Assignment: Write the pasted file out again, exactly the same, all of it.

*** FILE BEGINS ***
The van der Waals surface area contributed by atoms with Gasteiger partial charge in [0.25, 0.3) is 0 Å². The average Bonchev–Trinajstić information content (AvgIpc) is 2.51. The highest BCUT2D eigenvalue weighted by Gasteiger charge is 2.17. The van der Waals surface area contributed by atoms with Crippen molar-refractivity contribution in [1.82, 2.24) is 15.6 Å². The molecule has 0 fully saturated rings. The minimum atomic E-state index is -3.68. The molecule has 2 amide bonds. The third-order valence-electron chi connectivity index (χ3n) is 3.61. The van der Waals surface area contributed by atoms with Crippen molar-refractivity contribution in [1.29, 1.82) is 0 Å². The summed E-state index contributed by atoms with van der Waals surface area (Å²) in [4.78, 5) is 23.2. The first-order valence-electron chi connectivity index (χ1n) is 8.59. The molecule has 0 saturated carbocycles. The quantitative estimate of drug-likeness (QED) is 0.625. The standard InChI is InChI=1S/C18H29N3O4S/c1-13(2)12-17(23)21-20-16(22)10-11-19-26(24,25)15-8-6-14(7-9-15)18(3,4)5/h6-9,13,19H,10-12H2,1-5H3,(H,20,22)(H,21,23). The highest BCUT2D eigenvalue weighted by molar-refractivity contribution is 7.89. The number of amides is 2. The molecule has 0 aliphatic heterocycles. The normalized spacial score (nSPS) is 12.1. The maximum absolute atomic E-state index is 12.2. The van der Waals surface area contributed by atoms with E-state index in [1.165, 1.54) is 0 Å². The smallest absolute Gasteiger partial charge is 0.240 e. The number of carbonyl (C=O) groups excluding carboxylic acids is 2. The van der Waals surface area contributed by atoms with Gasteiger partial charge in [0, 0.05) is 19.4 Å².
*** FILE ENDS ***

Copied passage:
The van der Waals surface area contributed by atoms with Gasteiger partial charge in [0.25, 0.3) is 0 Å². The average Bonchev–Trinajstić information content (AvgIpc) is 2.51. The highest BCUT2D eigenvalue weighted by Gasteiger charge is 2.17. The van der Waals surface area contributed by atoms with Crippen molar-refractivity contribution in [1.82, 2.24) is 15.6 Å². The molecule has 0 fully saturated rings. The minimum atomic E-state index is -3.68. The molecule has 2 amide bonds. The third-order valence-electron chi connectivity index (χ3n) is 3.61. The van der Waals surface area contributed by atoms with Crippen molar-refractivity contribution in [1.29, 1.82) is 0 Å². The summed E-state index contributed by atoms with van der Waals surface area (Å²) in [4.78, 5) is 23.2. The first-order valence-electron chi connectivity index (χ1n) is 8.59. The molecule has 0 saturated carbocycles. The quantitative estimate of drug-likeness (QED) is 0.625. The standard InChI is InChI=1S/C18H29N3O4S/c1-13(2)12-17(23)21-20-16(22)10-11-19-26(24,25)15-8-6-14(7-9-15)18(3,4)5/h6-9,13,19H,10-12H2,1-5H3,(H,20,22)(H,21,23). The highest BCUT2D eigenvalue weighted by molar-refractivity contribution is 7.89. The number of amides is 2. The molecule has 0 aliphatic heterocycles. The normalized spacial score (nSPS) is 12.1. The maximum absolute atomic E-state index is 12.2. The van der Waals surface area contributed by atoms with E-state index in [1.165, 1.54) is 0 Å². The smallest absolute Gasteiger partial charge is 0.240 e. The number of carbonyl (C=O) groups excluding carboxylic acids is 2. The van der Waals surface area contributed by atoms with Gasteiger partial charge in [0, 0.05) is 19.4 Å².